U.S. House passes bill to curb ‘drive-by’ ADA lawsuit abuse

In a 225-192 vote, the U.S. House of Representatives on Thursday, Feb. 15, approved legislation that would give businesses a chance to fix compliance issues with the Americans with Disabilities Act (ADA), before federal lawsuits are filed against them.

The ADA Education and Reform Act, or H.R. 620, gives businesses 60 days to devise a compliance plan and another 120 days to implement the changes. Alabama co-sponsors are U.S. Reps. Bradley Byrne, R-Mobile; Martha Roby, R-Montgomery; Mo Brooks, R-Huntsville; and Terri Sewell, D-Birmingham. The bill now goes to the U.S. Senate for consideration.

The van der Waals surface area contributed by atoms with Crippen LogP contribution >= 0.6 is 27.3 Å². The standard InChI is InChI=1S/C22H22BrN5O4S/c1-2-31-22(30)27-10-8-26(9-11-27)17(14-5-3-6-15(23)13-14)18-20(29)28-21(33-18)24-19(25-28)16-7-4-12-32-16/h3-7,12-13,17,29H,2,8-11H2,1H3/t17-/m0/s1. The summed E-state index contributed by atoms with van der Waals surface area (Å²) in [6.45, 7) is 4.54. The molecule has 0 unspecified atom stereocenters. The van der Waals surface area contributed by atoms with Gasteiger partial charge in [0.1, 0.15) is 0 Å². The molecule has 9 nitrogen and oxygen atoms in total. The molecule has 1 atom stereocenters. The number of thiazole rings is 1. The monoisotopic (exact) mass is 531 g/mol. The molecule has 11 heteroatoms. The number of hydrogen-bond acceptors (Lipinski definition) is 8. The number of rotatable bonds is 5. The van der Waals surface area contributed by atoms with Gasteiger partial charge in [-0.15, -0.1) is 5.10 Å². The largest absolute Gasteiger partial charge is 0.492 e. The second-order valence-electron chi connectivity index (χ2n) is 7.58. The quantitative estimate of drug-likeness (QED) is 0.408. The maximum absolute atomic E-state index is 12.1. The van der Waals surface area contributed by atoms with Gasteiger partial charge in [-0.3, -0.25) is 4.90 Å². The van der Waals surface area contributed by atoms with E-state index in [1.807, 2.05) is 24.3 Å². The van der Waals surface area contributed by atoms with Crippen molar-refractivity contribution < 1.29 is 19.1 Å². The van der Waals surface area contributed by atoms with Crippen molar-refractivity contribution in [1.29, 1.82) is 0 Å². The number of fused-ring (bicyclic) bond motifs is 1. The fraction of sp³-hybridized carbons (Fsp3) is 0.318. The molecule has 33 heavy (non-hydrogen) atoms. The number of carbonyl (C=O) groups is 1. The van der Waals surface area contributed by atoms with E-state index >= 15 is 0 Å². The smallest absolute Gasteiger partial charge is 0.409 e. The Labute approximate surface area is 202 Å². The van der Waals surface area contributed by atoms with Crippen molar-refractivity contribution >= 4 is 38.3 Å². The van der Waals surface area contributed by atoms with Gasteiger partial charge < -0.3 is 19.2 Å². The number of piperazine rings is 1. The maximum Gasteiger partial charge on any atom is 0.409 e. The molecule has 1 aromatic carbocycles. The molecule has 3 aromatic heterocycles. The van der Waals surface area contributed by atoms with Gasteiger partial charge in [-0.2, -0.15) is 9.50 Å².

“All this bill does is require those unscrupulous trial lawyers to … give fair notice of a violation before thousands of dollars in attorneys’ fees are racked up against a small business, diverting money from accessibility where it belongs,” House Judiciary Committee Chairman Bob Goodlatte, R-Va., told reporters.

Alabama retailers want customers with disabilities to be able to move freely within and outside their business. What they don’t want is to be harassed by a lawyer trying to extort huge legal fees from them based on minor or nonexistent infractions with no real interest in ensuring their store or restaurant is accessible.

In 2015, Alabama ranked fifth in the country in the number of Americans with Disabilities Act (ADA) access lawsuits filed.

For more on this issue, see:

ADA: What to Expect If Sued or a Suit Is Threatened

ADA Access Lawsuits on the Rise

This article is part of the Alabama Retail Report, a communication for Alabama Retail Association members. Not a member? Join us!

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